Flash Mobbers Mourn Historic Moscow
They appeared and were gone in a flash. On the evening of Thursday, May 27, more than 100 Russians and foreigners descended on the New Arbat to lay flowers and light candles at the site of the recently demolished landmark Voyentorg building. The flash mob was there to make a point: Moscow’s historical center is disappearing fast as architecturally significant buildings like Voyentorg are being bulldozed to make way for lucrative new construction projects.
Some of the flash mobbers had been at a press conference earlier in the day to announce the formation of a new activist group called the Moscow Architectural Preservation Society, or MAPS. The group says that over the last decade, more than 400 historical buildings from the sixteenth century onwards have been destroyed. The current construction boom has caused the city to lose more historical buildings than at any other time since the 1930s, when Joseph Stalin razed much of pre-Revolutionary Moscow, MAPS reported.
The press conference focused on the fate of the Manezh exhibition center, which went up in flames this winter and is now slated for total demolition. MAPS, founded by Moscow residents Guy Archer, Kevin O’Flynn, and Clem Cecil, hopes to raise international awareness of the destruction of many of Moscow’s most precious architectural artifacts. The group can be contacted at email@example.com.
Billionaires, Cosmo, and Pizza - Russia goes Numero Uno
If Forbes’ ranking of the world’s wealthiest people is to be believed, Moscow surpassed New York last month in number of resident billionaires, launching it into the No. 1 spot. But that’s not the only No. 1 ranking held by the Russians. The Russian-language edition of Cosmopolitan recently entered the Guinness Book of World Records for having the highest circulation among European glossy magazines. The magazine printed over 600,000 copies, nearly half of which were in the new convenient pocket-sized format. The record-setting circulation comes on the eve of Cosmo’s 10-year anniversary this year.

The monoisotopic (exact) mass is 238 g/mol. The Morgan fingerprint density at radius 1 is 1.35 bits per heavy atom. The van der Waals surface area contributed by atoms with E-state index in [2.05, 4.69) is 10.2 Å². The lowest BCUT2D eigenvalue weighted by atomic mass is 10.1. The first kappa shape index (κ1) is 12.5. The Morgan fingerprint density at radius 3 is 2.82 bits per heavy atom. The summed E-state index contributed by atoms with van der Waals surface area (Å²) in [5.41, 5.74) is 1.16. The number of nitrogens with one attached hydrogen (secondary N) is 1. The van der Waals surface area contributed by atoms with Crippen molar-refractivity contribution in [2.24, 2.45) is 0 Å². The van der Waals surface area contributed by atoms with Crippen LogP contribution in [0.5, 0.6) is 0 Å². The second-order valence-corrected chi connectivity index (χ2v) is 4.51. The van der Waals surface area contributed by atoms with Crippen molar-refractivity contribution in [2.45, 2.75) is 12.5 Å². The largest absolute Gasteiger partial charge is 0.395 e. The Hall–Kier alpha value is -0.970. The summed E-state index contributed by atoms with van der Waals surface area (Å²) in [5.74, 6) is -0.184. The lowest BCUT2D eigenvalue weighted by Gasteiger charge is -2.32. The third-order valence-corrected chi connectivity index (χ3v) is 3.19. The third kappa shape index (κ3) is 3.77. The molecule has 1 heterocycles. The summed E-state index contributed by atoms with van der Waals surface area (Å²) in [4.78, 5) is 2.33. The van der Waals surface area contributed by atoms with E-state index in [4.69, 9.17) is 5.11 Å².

Meanwhile, the new Papa John’s pizza chain near southwest Moscow metro station Prospekt Vernadskogo is setting top records as well. The restaurant recently served the most people in a day in any Papa John’s worldwide.
Amber Room Hoax Reavealed!
A new book called The Amber Room: The Untold Story of the Greatest Hoax of the Twentieth Century, claims to have solved the riddle that surrounds the fate of one of Russia’s greatest art treasures. The Amber Room - the fabulous tsarist chamber that the Nazis looted from St. Petersburg during the Second World War - was accidentally destroyed by the Red Army’s own troops, the book reveals.
Previously unseen documents, suppressed for decades by Moscow, show that Soviet soldiers burned down the hall where the treasure was stored in a Teutonic castle in Germany, in 1945. Historians earlier thought the "eighth wonder of the world" - an entire room paneled and decorated in amber - had escaped damage and was hidden somewhere, yet to be found. But in The Amber Room: The Untold Story of the Greatest Hoax of the Twentieth Century (published in the U.K. on June 3 by Atlantic Books), authors Adrian Levy and Cathy Scott-Clark reveal that Moscow deliberately concealed a report on its tragic fate. The reason was that Stalin’s henchmen were anxious to avoid the ignominy of admitting that Soviet soldiers had destroyed one of the Motherland’s finest treasures.
To this day, the Kremlin has maintained the pretence that the Amber Room could still be discovered, all the while knowing that it was turned to ashes by its own troops, the authors claim.
Travel writer Tolstoy to make 2,700-mile trek on horseback
British travel writer Alexandra Tolstoy and her husband, Russian show jumper Shamil Galimzyanov, are riding horseback from Ashgabad, Turkmenistan to Moscow. The intrepid couple is retracing the hoof-prints of a group of Turkmens who completed the 2,700-mile trek in a fantastically fast 84 days back in 1935. The goal in those days was to prove the strength and stamina of the Akhal Teke breed of horses. Tolstoy and Galimzyanov are using the same tough Turkmen horses, but their goal is a little different - to beat the record set in 1935.
Their adventure started in April when they left Ashgabad and passed through the Kara Kum Desert, crossed the Turkmen/Uzbek border, rode through the Ustyurt Plateau, passing west of the Aral Sea and into Kazakhstan. At press time the couple was about to enter Russia, but was having some difficulties on the border. It was not clear whether the Russian bureaucracy would hold them back from breaking the 1935 record.
Tolstoy’s first book, The Last Secrets of the Silk Road, was published last year and she has a contract to write an account of this journey. Tolstoy and Galimzyanov are also using the ride as an opportunity to raise money for the St. Gregory’s Foundation, a group that provides aid for disadvantaged people across Russia and Eastern Europe. You can follow this incredible duo’s progress on their regularly-updated website, www.alexandratolstoy.com.